Confrontations between protesters and police continued Sunday night in the streets around the White House.
The protests in Washington, D.C., which were launched after a black man, George Floyd, was killed by a Minneapolis police officer who now has been charged with third-degree murder, continued Sunday despite an 11 p.m. curfew initiated by Mayor Muriel Bowser that appears to have been widely disregarded. Fires were set, and objects were thrown at police, who fired tear gas at some of the protesters in an attempt to clear the streets.
A fire was seen burning in the AFL-CIO building on 16th Street NW. An additional structure in Lafayette Park near St. John’s Church was reportedly gutted by fire, and a blaze was set in the middle of H Street.
Much of the protesting on behalf of racial justice and an end to police brutalization of African Americans has been peaceful — police officers have even joined some of those solidarity protests. But Washington and numerous other cities throughout the nation have experienced confrontational protests, with some of those protesters challenging the police and the community by setting fires, committing vandalism and looting businesses. U.S. President Donald Trump tweeted Sunday urging police to be more forceful in dealing with those causing trouble.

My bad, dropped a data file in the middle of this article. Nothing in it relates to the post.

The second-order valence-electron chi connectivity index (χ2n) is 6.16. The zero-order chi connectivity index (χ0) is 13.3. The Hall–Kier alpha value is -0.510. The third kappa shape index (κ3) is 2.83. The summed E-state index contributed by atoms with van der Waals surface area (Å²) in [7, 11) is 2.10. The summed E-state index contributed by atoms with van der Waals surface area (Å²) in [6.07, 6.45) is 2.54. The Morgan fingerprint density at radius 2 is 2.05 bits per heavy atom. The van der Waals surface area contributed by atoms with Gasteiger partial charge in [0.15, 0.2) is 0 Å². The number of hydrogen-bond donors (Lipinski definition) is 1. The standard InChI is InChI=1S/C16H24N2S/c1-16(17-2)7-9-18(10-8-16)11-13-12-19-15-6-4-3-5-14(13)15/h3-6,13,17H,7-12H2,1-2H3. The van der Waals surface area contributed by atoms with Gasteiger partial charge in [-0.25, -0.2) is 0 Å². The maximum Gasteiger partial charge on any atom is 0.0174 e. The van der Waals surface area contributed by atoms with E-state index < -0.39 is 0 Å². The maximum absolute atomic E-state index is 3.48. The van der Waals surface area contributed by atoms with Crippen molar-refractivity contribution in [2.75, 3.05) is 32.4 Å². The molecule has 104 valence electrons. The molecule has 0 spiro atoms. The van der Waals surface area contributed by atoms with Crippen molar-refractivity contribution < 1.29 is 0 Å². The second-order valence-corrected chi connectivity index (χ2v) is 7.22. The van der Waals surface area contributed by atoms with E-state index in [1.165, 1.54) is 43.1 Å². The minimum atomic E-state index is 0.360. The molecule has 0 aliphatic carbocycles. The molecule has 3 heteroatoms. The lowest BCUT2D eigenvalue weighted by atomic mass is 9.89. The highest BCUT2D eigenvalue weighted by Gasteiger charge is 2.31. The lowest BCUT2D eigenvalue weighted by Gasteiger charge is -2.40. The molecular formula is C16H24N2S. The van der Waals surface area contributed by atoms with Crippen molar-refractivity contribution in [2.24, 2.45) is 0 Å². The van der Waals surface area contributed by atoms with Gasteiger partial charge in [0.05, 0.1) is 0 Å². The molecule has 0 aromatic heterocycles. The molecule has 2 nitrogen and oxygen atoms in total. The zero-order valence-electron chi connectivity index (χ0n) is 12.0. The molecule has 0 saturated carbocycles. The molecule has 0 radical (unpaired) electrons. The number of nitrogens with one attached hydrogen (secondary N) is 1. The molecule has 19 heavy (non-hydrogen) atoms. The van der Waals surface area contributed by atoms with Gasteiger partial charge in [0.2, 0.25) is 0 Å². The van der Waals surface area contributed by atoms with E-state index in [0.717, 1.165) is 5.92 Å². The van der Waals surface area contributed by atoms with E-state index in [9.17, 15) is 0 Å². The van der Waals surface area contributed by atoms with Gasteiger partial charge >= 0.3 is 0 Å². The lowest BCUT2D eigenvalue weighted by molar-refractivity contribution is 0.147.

Protesters have also complained that police tactics in some cases have only served to heighten tensions, rather than reduce them.
The first widespread protests occurred in Minneapolis, the site of the Floyd killing, and a police precinct there was set ablaze late Thursday. Over the weekend, the protests extended to cities throughout the nation, including New York City, Chicago, Philadelphia, Seattle, Atlanta and Los Angeles, recalling the wide-scale protests against the Vietnam War during the late 1960s and early 1970s.
Presumptive Democratic presidential nominee Joe Biden visited the site of one such protest, in Wilmington, Delaware, on Sunday.
As has been the case in recent days, it was not entirely clear Sunday night who was involved in the confrontations with the police and other law enforcement officers. Members of the Trump administration have cast blame on antifa activists and other leftists — with some extra jabs at the media and the Democratic Party thrown in — while civil rights activists have said that members of various alt-right groups are behind some of the destruction. Some of the businesses that were looted or destroyed around the nation were owned or operated by minorities.
Justice Department officials said DEA agents and members of the U.S. Marshals Service were among those deployed to Lafayette Park on Sunday night.
Josh Gerstein contributed to this article.